Can you, please, do us the favor to size down your pictures?

Hi and thanks.

I've changed the pictures. I hope they're in a better size now. I sometimes forget that I've got quite a wide screen. ;)

Greetz,
Quuador

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 Post subject: Re: Solving the Bandaged 3x3x3
PostPosted: Mon Aug 19, 2013 1:19 am 
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very interest cubes ;)

1) Spiral Cube-3.

Image

2) Spiral Cube-4.

Image

3) Spiral Cube-5.

Image

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 Post subject: Re: Solving the Bandaged 3x3x3
PostPosted: Thu Aug 29, 2013 5:26 pm 
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So I know the cube twist DIY bandage cube is not a hot topic right now what with the fantastic sounding crazy2/3face and b4 bandage on the horizon. But I've been playing about with my crazy earth/ Venus and my ct DIY to get myself in the mind frame for when I get one of burgo/ rlines puzzles.

A problem I continue to fall into with many of the badage variations is permuting the last 3/4 edge pieces on the last layer. I always end up just randomly turning the top layer and performing a sune / antisune and repeating until they fall into place, tonight this took me an hour!!!!!

Are there any tips out there for alternative algorithms to permute those meddlesome edge pieces???

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 Post subject: Re: Solving the Bandaged 3x3x3
PostPosted: Fri Aug 30, 2013 1:28 am 
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Hi Andy,

I made this once to share, it might be helpful for you:

https://skydrive.live.com/redir?resid=F ... Ao60JDY47g

Another U & R face LL edge 3cycle is RU' RU RU RU' R'U' R2, it also rotates the U centre by 90*CCW and the R centre by 90*CW.

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 Post subject: "EcubeR" by Andrey Yerashkevich
PostPosted: Sat Dec 14, 2013 1:57 pm 
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Hello!!! I am very glad to present my latest puzzle.This is my version bandaged 3x3x3 cube . Kind regards, Andrey Yerashkevic.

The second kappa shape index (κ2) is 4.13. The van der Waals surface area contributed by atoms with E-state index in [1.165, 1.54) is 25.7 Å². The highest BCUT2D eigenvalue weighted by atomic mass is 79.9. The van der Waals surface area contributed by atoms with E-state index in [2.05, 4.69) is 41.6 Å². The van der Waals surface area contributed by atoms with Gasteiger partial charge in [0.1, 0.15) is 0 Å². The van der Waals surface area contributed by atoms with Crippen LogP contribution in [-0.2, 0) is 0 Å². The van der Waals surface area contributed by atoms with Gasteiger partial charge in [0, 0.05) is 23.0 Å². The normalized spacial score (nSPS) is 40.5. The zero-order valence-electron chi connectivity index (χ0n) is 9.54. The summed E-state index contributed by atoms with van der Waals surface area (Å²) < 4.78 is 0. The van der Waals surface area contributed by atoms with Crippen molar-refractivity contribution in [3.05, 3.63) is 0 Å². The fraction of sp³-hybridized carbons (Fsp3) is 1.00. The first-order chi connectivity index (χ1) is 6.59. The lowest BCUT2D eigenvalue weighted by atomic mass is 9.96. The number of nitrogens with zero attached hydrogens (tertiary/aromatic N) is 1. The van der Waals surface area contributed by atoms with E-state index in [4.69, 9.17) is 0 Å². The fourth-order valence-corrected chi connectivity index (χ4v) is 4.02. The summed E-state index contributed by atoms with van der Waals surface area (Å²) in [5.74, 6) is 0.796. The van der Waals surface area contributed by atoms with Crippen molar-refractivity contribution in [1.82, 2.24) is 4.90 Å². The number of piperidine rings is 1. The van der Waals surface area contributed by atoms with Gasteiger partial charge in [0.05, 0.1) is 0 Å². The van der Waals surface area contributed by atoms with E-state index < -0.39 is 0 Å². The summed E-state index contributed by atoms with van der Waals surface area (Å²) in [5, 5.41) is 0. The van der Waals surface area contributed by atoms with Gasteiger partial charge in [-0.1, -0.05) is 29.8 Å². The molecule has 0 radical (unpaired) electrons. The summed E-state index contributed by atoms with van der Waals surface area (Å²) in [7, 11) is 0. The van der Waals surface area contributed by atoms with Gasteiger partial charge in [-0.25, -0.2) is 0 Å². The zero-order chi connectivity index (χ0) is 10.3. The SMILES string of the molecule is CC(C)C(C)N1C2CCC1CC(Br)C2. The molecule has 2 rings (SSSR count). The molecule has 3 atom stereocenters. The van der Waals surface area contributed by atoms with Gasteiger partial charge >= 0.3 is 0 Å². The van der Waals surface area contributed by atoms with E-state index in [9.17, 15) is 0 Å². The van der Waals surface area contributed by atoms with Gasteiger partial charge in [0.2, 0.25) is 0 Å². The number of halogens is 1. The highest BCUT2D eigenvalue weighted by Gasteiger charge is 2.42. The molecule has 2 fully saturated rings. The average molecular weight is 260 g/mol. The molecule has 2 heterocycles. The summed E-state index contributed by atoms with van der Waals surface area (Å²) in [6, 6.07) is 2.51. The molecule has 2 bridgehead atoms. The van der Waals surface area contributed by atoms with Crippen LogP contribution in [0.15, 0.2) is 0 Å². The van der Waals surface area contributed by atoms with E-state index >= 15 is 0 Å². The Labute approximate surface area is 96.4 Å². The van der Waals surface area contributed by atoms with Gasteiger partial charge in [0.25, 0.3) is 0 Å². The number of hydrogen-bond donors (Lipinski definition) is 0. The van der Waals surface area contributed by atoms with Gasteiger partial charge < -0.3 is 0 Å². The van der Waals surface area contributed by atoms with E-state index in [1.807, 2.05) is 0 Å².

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 Post subject: Re: "EcubeR" by Andrey Yerashkevich
PostPosted: Sat Dec 14, 2013 2:35 pm 
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Ok Burgo - you're the xpert on these! What do you think?

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 Post subject: Re: Solving the Bandaged 3x3x3
PostPosted: Sun Dec 15, 2013 2:53 am 
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Puzzlemad wrote:
Ok Burgo - you're the xpert on these! What do you think?
Firstly, I think it's time for you to step in here with an opinion Kevin, make it and see what you think :) .

Secondly, it's better if all faces are photographed in the puzzle description, because, although I think I have guessed the puzzle, there are still some other possibilities.

It's not really very scrambleable.. as the examples show. M' U2 M U2 moves will suffice, unless I'm missing something. I think the total number of reachable states is very low.

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 Post subject: Re: Solving the Bandaged 3x3x3
PostPosted: Sun Dec 15, 2013 6:05 am 
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Burgo wrote:
I think the total number of reachable states is very low.
You are right.
This one is equivalent to 2DA00000C03
which has 208 shapes with 48 permutations each.

EDIT: Corrected spelling.


Last edited by Andreas Nortmann on Fri Dec 20, 2013 12:11 pm, edited 1 time in total.

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 Post subject: Re: EcubeR (bandaged mod) by Andrey Yerashkevich
PostPosted: Wed Dec 18, 2013 12:46 pm 
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ecuber wrote:
Hello!!! I am very glad to present my version bandaged 3x3x3 cube . Kind regards, Andrey Yerashkevic.
This would drive me nucking futs! I am terrible at bandaged cubes, seeing as every time I solve the bicube it is by fluke. Have you solved it yet, or is it just too hard to scramble to make a considerably hard solve?

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 Post subject: Re: EcubeR (bandaged mod) by Andrey Yerashkevich
PostPosted: Wed Dec 18, 2013 12:53 pm 
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ecuber wrote:
Hello!!! I am very glad to present my version bandaged 3x3x3 cube . Kind regards, Andrey Yerashkevic.